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— Mr. Troy Reynolds
 
I just discovered this today and am looking forward to exploring the content on here. It looks like it could be very helpful. Just an FYI - in your paragraph on not putting out B+ material you have a typo. A little ironic. :-) The third sentence begins with "You time" not "Your time."
 
— Troy Reynolds
 
I'm lost, to say the least! As a new pastor, taking over a newly started church I have read just about everything there is to learn what I can do to grow the church. I truly beleive that those attending our church are friendly and sincere. So that can't be the issue. I have read all the comments to this article and I feel that most churches will never have a fair chance! We are a VERY small church, so we don't have a children's church (yet). So if a family comes and gets upset that we don't have a children's church for them to put their children into, we lose! We do provide things for their kids to do during the service and even have an option for their kids to be in a different room, if they don't want their kids to sit with them. We are also such a small church that we don't have a worship team/band/etc. Our worship music comes from music videos. The congregation we do have likes it this way, but of course we would love to have a worhsip team. So, if someone comes to our church and is upset that we don't have live music, we lose! The point I am trying to make is that when people come in with preconceived ideas of what a church should be like, they will never find a church home, unless they find a church who's goal is to entertain! Every Sunday our message comes from the Bible, so that can't be a complaint for someone, so instead, people leave the church and never come back because they want more from a church: they don't want friendly people who are following the Word of God; they want a church that give them something (a babysitter for their kid, entertainment, free gifts, etc.) I'm sorry if sound cynical, I truly want everyone to hear the Good News and learn about Christ's love, but if they come in looking for something else, then the church will always lose!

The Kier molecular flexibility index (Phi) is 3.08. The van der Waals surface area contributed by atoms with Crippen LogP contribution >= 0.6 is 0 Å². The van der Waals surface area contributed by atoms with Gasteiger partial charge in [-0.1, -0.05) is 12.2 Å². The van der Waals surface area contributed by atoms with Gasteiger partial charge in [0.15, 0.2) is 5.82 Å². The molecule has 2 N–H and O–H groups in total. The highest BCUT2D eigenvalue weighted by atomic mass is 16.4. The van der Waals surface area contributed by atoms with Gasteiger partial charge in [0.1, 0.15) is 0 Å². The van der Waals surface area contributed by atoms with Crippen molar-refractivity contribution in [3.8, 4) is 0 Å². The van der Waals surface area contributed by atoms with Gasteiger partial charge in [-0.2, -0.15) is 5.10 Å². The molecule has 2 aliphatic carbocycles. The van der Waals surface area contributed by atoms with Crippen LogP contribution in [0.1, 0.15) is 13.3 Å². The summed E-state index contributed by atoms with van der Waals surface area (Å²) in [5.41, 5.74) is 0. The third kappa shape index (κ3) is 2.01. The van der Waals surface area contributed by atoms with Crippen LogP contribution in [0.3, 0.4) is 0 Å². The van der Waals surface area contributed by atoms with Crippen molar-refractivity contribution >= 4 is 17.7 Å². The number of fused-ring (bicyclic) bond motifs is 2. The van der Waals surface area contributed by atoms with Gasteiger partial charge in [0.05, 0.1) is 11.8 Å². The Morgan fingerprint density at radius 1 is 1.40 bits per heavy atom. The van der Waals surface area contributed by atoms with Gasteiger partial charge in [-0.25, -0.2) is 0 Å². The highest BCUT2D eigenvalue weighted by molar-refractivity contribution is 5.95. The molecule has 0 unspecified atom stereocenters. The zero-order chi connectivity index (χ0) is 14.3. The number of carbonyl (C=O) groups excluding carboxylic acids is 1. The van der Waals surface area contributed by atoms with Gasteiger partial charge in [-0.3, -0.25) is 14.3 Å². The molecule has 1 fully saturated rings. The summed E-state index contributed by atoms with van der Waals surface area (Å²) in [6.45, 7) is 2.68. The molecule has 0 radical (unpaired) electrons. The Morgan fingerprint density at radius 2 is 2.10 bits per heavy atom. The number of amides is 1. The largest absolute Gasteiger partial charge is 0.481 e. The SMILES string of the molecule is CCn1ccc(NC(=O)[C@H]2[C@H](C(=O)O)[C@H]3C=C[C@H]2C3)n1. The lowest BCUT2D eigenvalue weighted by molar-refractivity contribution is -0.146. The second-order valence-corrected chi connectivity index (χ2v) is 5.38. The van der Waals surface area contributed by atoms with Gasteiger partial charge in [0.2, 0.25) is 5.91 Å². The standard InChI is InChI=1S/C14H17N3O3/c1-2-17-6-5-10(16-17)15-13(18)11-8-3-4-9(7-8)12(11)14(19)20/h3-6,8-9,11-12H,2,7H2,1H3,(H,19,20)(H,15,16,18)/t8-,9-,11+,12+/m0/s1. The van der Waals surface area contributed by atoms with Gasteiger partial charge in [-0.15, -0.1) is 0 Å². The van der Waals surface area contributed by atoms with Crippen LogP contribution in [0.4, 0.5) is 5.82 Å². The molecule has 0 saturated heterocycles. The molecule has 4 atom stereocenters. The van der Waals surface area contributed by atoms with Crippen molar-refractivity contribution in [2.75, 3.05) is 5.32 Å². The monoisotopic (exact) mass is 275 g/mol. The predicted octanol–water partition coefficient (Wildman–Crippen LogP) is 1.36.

— JAG